AI-Based App for COVID-19 Screening Using Coughing

In the wake of the COVID-19 pandemic, mass coronavirus testing has proven essential to governments in monitoring the spread of the disease, isolating infected individuals, and effectively “flattening the curve” of infections over time [1]. However, this oropharyngeal swab test is physically invasive and must be performed by a trained clinician. This requires patients to travel to a laboratory facility to get tested, thereby potentially infecting others along the way [2]. Ideally, testing would be performed noninvasively at no cost and administered at the homes of potential patients to minimize contamination risk.

The World Health Organization (WHO) has reported that 67.7% of COVID-19 patients exhibit a “dry cough,” meaning that no mucus is produced, unlike the typical “wet cough” that occurs during a cold or allergies [3]. Dry coughs can be distinguished from wet coughs by the sound they produce, which raises the question of whether COVID-19 can be diagnosed by analyzing patients’ cough sounds. Such cough sounds analysis has proven successful in diagnosing respiratory conditions like pertussis [4], asthma, and pneumonia [5].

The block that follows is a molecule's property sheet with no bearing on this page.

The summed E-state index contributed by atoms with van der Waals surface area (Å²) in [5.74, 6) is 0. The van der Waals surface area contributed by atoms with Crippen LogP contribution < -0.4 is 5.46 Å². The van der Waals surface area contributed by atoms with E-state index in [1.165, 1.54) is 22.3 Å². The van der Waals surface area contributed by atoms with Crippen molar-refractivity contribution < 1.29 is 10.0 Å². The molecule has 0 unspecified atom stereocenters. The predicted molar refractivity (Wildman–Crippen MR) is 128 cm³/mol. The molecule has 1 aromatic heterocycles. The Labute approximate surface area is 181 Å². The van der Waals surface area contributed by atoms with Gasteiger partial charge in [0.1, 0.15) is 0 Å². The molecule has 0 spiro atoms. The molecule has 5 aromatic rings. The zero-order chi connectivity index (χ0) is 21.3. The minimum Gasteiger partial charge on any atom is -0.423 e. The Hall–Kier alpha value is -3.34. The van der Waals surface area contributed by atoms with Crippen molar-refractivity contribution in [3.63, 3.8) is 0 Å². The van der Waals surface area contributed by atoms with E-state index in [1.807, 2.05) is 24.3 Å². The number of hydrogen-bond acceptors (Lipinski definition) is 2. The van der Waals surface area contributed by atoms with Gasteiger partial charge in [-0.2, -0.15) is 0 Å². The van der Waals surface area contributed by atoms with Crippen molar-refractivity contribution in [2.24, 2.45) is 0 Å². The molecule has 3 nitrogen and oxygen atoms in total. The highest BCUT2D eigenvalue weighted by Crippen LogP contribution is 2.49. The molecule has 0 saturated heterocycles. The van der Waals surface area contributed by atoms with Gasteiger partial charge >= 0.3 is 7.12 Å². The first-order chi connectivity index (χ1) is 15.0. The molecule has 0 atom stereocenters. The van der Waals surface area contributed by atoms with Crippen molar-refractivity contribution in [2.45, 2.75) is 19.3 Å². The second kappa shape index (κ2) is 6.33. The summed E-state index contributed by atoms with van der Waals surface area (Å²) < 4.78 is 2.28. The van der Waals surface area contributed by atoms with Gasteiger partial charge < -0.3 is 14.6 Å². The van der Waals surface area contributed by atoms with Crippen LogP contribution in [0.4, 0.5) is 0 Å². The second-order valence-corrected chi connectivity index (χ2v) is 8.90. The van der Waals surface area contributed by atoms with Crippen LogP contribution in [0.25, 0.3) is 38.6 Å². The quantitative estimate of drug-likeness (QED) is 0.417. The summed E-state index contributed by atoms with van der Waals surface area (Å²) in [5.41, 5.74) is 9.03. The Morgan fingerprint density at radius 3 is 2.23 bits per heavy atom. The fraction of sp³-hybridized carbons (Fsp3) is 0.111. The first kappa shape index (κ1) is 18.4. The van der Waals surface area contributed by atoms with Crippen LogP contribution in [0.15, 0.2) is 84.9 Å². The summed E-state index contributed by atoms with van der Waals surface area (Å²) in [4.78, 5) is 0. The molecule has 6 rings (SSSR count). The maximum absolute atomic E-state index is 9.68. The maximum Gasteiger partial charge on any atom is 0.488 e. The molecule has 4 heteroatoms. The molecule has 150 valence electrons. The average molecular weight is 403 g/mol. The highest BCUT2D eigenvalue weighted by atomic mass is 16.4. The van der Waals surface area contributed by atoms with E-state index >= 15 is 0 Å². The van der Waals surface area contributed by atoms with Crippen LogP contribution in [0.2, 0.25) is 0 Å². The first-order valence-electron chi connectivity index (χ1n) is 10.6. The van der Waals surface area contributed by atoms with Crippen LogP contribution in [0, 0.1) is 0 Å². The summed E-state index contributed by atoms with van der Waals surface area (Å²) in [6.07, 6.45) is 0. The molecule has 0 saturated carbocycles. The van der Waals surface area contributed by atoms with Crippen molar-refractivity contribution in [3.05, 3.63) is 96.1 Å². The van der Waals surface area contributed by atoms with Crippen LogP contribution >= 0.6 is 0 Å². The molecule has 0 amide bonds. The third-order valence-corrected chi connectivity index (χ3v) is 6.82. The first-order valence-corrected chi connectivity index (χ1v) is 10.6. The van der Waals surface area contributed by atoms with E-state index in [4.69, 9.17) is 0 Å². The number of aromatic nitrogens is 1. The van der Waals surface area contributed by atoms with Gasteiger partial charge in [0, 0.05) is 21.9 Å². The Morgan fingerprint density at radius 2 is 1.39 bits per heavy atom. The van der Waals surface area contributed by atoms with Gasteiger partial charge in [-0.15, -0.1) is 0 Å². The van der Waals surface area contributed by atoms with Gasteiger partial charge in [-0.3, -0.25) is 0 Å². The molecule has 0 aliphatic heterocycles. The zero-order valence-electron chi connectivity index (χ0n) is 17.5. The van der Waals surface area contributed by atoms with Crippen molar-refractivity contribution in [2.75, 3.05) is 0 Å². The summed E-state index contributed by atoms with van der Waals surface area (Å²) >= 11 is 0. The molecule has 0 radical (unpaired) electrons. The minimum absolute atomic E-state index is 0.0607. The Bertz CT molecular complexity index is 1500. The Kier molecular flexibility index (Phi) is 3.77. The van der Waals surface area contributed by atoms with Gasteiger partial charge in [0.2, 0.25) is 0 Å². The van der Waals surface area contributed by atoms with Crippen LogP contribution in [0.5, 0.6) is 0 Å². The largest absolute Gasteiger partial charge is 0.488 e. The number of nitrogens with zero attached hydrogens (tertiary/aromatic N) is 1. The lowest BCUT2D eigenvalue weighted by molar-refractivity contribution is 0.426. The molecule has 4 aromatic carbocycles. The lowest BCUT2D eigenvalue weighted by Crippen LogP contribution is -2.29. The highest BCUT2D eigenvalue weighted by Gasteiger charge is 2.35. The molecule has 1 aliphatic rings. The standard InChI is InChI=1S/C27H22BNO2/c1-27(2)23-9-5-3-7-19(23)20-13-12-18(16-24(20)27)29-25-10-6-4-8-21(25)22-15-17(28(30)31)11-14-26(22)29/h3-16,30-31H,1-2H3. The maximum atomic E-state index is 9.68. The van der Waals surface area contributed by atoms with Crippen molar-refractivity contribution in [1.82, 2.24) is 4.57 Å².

At the Embedded Systems Laboratory (ESL) at EPFL, we propose to leverage signal processing, pervasive computing, and machine learning to develop an Android application and website to automatically screen COVID-19 from the comfort of people’s homes. Test subjects will be able to simply download a mobile application, enter their symptoms, record an audio clip of their cough, and upload the data anonymously to our servers. We will then use state-of-the-art machine learning techniques to classify between cough sounds produced by COVID-19 patients, as opposed to healthy subjects or those with other respiratory conditions.

The application will be finalized at the coming LauzHack Against COVID-19, but in the meantime, we kindly ask that you spread the word about our website, on which people who have been diagnosed with COVID-19 can record the sounds of their coughs: